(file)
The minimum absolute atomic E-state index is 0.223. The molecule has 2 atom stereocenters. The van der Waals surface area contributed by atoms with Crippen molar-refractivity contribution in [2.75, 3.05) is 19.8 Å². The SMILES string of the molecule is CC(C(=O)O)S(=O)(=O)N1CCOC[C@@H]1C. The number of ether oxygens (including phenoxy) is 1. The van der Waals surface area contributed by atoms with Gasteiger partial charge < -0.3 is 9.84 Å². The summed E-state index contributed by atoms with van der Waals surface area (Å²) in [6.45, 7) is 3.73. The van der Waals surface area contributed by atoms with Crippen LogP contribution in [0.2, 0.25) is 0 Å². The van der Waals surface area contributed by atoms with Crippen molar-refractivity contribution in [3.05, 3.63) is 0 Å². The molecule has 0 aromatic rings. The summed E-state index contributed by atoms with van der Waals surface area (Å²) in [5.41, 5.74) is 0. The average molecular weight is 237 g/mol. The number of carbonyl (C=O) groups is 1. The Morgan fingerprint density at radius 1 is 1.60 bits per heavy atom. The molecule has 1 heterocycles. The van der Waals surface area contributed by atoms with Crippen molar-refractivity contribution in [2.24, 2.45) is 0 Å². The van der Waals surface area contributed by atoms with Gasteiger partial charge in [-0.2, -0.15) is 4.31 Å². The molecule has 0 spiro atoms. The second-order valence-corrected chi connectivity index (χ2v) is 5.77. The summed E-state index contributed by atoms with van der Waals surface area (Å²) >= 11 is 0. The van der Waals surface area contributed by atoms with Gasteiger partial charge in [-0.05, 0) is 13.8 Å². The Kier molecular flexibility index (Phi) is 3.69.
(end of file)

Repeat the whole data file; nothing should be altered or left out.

The minimum absolute atomic E-state index is 0.223. The molecule has 2 atom stereocenters. The van der Waals surface area contributed by atoms with Crippen molar-refractivity contribution in [2.75, 3.05) is 19.8 Å². The SMILES string of the molecule is CC(C(=O)O)S(=O)(=O)N1CCOC[C@@H]1C. The number of ether oxygens (including phenoxy) is 1. The van der Waals surface area contributed by atoms with Gasteiger partial charge < -0.3 is 9.84 Å². The summed E-state index contributed by atoms with van der Waals surface area (Å²) in [6.45, 7) is 3.73. The van der Waals surface area contributed by atoms with Crippen LogP contribution in [0.2, 0.25) is 0 Å². The van der Waals surface area contributed by atoms with Crippen molar-refractivity contribution in [3.05, 3.63) is 0 Å². The molecule has 0 aromatic rings. The summed E-state index contributed by atoms with van der Waals surface area (Å²) in [5.41, 5.74) is 0. The average molecular weight is 237 g/mol. The number of carbonyl (C=O) groups is 1. The Morgan fingerprint density at radius 1 is 1.60 bits per heavy atom. The molecule has 1 heterocycles. The van der Waals surface area contributed by atoms with Crippen molar-refractivity contribution in [2.24, 2.45) is 0 Å². The van der Waals surface area contributed by atoms with Gasteiger partial charge in [-0.2, -0.15) is 4.31 Å². The molecule has 0 spiro atoms. The second-order valence-corrected chi connectivity index (χ2v) is 5.77. The summed E-state index contributed by atoms with van der Waals surface area (Å²) >= 11 is 0. The van der Waals surface area contributed by atoms with Gasteiger partial charge in [-0.05, 0) is 13.8 Å². The Kier molecular flexibility index (Phi) is 3.69.